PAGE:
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Is the Baldwin B-164 a good bypass filter? #857855
03/15/07 05:39 AM
03/15/07 05:39 AM
Joined: Mar 2007
Posts: 162
Bremerton, WA
Griz95 Offline OP
Griz95  Offline OP
Joined: Mar 2007
Posts: 162
Bremerton, WA
This is my first post on this forum so bare with me I am using a Baldwin B-164 by-pass filter. My goal is to extend my drain intervals which in my mind means to filter out all the harmful crud and drain all the oil once a year. I am averaging 10K miles per year and approximately 3K of that is towing a 6K trailer. I have been replacing the B-164 every 3K miles and the Donaldson full flow every 6K miles. I am interested in your comments.

Thanks,


02 F250, 4X4, 4R100, 7.3L Diesel, 3.73, Edge CTS Digital Gage, Tymar 4" exhaust & HPX. IH Bellowed Up-Pipes.
Re: Is the Baldwin B-164 a good bypass filter? [Re: Griz95] #857856
03/15/07 07:33 AM
03/15/07 07:33 AM
Joined: Feb 2003
Posts: 8,756
RI
unDummy Offline
unDummy  Offline
Joined: Feb 2003
Posts: 8,756
RI
What engine? year make model? what size orifice on the B164?

Many vehicles go 10k now on normal oil. Adding a B164 should only help. I see no reason why the B164, the full flow, and the oil, shouldn't last the entire year.
You probably won't even need to change the filters at all during the year(vehicle specifics dependent).

A 6 month UOA, with TBN, will give you a good look at your oil and whether you can go the full year safely or pick a different interval.

Re: Is the Baldwin B-164 a good bypass filter? [Re: unDummy] #857857
03/15/07 08:42 AM
03/15/07 08:42 AM
Joined: Jan 2005
Posts: 302
Idaho
md_lucky_13 Offline
md_lucky_13  Offline
Joined: Jan 2005
Posts: 302
Idaho
Sit down, grab a beer, and get ready to do some reading!

This is a B50.. Same thing as the B164, just smaller in size.

Read everything with an open mind, beleive what you want in the end.

http://theoildrop.server101.com/forums/s...e=0&fpart=1

http://theoildrop.server101.com/forums/s...7272#Post842057

Re: Is the Baldwin B-164 a good bypass filter? [Re: md_lucky_13] #857858
03/15/07 05:58 PM
03/15/07 05:58 PM
Joined: Sep 2002
Posts: 39,806
Pottstown, PA
Gary Allan Offline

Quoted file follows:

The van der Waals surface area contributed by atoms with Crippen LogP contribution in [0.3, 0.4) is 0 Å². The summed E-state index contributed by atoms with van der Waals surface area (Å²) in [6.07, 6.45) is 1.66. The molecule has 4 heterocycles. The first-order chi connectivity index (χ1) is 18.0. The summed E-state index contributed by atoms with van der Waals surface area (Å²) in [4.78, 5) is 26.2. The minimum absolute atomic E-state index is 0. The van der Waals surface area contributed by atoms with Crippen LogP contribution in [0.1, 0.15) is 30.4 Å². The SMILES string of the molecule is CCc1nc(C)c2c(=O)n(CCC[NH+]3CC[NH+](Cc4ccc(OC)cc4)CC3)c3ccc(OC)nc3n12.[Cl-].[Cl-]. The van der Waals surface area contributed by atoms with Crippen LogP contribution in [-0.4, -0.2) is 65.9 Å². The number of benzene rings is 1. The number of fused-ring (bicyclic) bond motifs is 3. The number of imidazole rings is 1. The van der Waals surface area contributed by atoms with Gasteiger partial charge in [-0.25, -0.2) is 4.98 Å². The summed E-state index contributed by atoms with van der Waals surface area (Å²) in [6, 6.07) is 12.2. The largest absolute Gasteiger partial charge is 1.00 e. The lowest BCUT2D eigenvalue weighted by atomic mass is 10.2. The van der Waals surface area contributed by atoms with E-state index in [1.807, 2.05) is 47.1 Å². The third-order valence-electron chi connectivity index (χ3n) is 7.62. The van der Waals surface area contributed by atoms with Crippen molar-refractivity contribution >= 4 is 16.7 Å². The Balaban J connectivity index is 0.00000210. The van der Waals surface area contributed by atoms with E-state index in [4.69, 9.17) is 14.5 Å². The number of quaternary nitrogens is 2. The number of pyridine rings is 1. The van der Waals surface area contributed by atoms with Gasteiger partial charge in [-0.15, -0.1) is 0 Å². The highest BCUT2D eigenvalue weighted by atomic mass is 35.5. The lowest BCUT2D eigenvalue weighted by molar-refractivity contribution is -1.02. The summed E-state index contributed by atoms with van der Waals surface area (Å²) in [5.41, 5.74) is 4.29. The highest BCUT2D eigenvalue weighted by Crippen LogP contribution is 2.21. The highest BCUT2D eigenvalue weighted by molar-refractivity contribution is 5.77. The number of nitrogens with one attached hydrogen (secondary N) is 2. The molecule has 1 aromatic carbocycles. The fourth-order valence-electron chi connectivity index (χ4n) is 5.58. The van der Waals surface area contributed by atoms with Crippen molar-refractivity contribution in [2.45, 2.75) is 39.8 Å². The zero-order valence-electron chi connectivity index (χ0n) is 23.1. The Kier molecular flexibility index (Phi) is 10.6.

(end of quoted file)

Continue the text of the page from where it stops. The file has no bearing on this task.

Gary Allan  Offline
Joined: Sep 2002
Posts: 39,806
Pottstown, PA


I'll preface everything with recommending UOA.

I think that you could lighten up a great deal on the filter changes. Assuming that you're in tune and there are no insidious mechanical issues, you should be good for the entire 10k without filter changes. I don't know how the oil works with your service, but, with all the aforementioned qualifications, your filtration should be up to the task with capacity to spare.

Re: Is the Baldwin B-164 a good bypass filter? [Re: unDummy] #857859
03/15/07 08:55 PM
03/15/07 08:55 PM
Joined: Mar 2007
Posts: 162
Bremerton, WA
Griz95 Offline OP
Griz95  Offline OP
Joined: Mar 2007
Posts: 162
Bremerton, WA
Quote:

What engine? year make model? what size orifice on the B164?



This is for a 1995 Ford F250 4x4. I haven't measured the size of the orfice. I would have to say what ever the stock orfice size is in a B-164. Is there different sizes and if so what size should I be using?
Quote:

A 6 month UOA, with TBN, will give you a good look at your oil and whether you can go the full year safely or pick a different interval.


I just sent Blackstone some used oil for a UOA/TBN report. I haven't received their reports yet.


02 F250, 4X4, 4R100, 7.3L Diesel, 3.73, Edge CTS Digital Gage, Tymar 4" exhaust & HPX. IH Bellowed Up-Pipes.
Re: Is the Baldwin B-164 a good bypass filter? [Re: Griz95] #857860
03/15/07 08:56 PM
03/15/07 08:56 PM
Joined: Mar 2007
Posts: 162
Bremerton, WA
Griz95 Offline OP
Griz95  Offline OP
Joined: Mar 2007
Posts: 162
Bremerton, WA
I forgot to mention this is for a Power Stroke engine


02 F250, 4X4, 4R100, 7.3L Diesel, 3.73, Edge CTS Digital Gage, Tymar 4" exhaust & HPX. IH Bellowed Up-Pipes.
Re: Is the Baldwin B-164 a good bypass filter? [Re: Griz95] #857861
03/16/07 12:29 AM
03/16/07 12:29 AM
Joined: Feb 2003
Posts: 8,756
RI
unDummy Offline
unDummy  Offline
Joined: Feb 2003
Posts: 8,756
RI
How is it plumbed?

Someone on the internet mentioned that the b50/164/341 have 1/16 orifices built into the filter. That should be small enough for a big powerstroke as long as oil pressure isn't low. Contact baldwin for specifics.

For anyone that plans on using this on their vehicle, consider a <~.040 restrictor in the mount or plumbing.

The UOA will answer your questions.

Re: Is the Baldwin B-164 a good bypass filter? [Re: unDummy] #857862
03/16/07 04:50 AM
03/16/07 04:50 AM
Joined: Sep 2002
Posts: 39,806
Pottstown, PA
Gary Allan Offline
Gary Allan  Offline
Joined: Sep 2002
Posts: 39,806
Pottstown, PA
Oh!! A diesel!! (Oh-jedi master. You seek Yoda!)

Soot control. I'll bow out to the diesel jocks. Homey hasn't done diesel in a long while. I have no idea if your engine loads one of these filters over any time frame.

As undummy says, UOA will be your guide.

Re: Is the Baldwin B-164 a good bypass filter? [Re: Gary Allan] #857863
03/16/07 05:04 AM
03/16/07 05:04 AM
Joined: Feb 2007
Posts: 61
Silver Lake Dunes, MI
tjbeggs Offline
tjbeggs  Offline
Joined: Feb 2007
Posts: 61
Silver Lake Dunes, MI
I know of a number of people running them on powerstrokes as a bypass filter. they are rated at 2 microns at 50% and 15 micron at 98 something% not terribly great but for the money its a decent way to go. Also if you are familiar with dale Isley at Tymar Performance he sells a kit and I beileve it is based on the B-164. they B-164 is rated at around .5 GPM so the flow control orfice will be perfect.